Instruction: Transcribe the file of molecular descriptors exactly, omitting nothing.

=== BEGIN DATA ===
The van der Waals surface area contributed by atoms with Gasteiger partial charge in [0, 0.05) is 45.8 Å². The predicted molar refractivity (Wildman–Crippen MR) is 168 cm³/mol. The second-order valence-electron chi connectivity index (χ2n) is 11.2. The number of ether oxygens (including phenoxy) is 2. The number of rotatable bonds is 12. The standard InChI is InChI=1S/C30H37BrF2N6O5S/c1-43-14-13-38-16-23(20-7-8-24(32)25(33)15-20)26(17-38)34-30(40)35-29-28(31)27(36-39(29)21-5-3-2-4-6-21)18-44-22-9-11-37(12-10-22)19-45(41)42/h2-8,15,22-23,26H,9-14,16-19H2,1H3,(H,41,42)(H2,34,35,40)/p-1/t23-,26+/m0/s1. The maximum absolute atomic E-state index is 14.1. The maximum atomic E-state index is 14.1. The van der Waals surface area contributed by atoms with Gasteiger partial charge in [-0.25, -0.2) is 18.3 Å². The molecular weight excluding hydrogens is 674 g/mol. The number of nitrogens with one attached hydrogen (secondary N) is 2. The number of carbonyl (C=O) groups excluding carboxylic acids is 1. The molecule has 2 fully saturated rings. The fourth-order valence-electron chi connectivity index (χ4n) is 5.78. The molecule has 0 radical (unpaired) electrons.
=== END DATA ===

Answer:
The van der Waals surface area contributed by atoms with Gasteiger partial charge in [0, 0.05) is 45.8 Å². The predicted molar refractivity (Wildman–Crippen MR) is 168 cm³/mol. The second-order valence-electron chi connectivity index (χ2n) is 11.2. The number of ether oxygens (including phenoxy) is 2. The number of rotatable bonds is 12. The standard InChI is InChI=1S/C30H37BrF2N6O5S/c1-43-14-13-38-16-23(20-7-8-24(32)25(33)15-20)26(17-38)34-30(40)35-29-28(31)27(36-39(29)21-5-3-2-4-6-21)18-44-22-9-11-37(12-10-22)19-45(41)42/h2-8,15,22-23,26H,9-14,16-19H2,1H3,(H,41,42)(H2,34,35,40)/p-1/t23-,26+/m0/s1. The maximum absolute atomic E-state index is 14.1. The maximum atomic E-state index is 14.1. The van der Waals surface area contributed by atoms with Gasteiger partial charge in [-0.25, -0.2) is 18.3 Å². The molecular weight excluding hydrogens is 674 g/mol. The number of nitrogens with one attached hydrogen (secondary N) is 2. The number of carbonyl (C=O) groups excluding carboxylic acids is 1. The molecule has 2 fully saturated rings. The fourth-order valence-electron chi connectivity index (χ4n) is 5.78. The molecule has 0 radical (unpaired) electrons.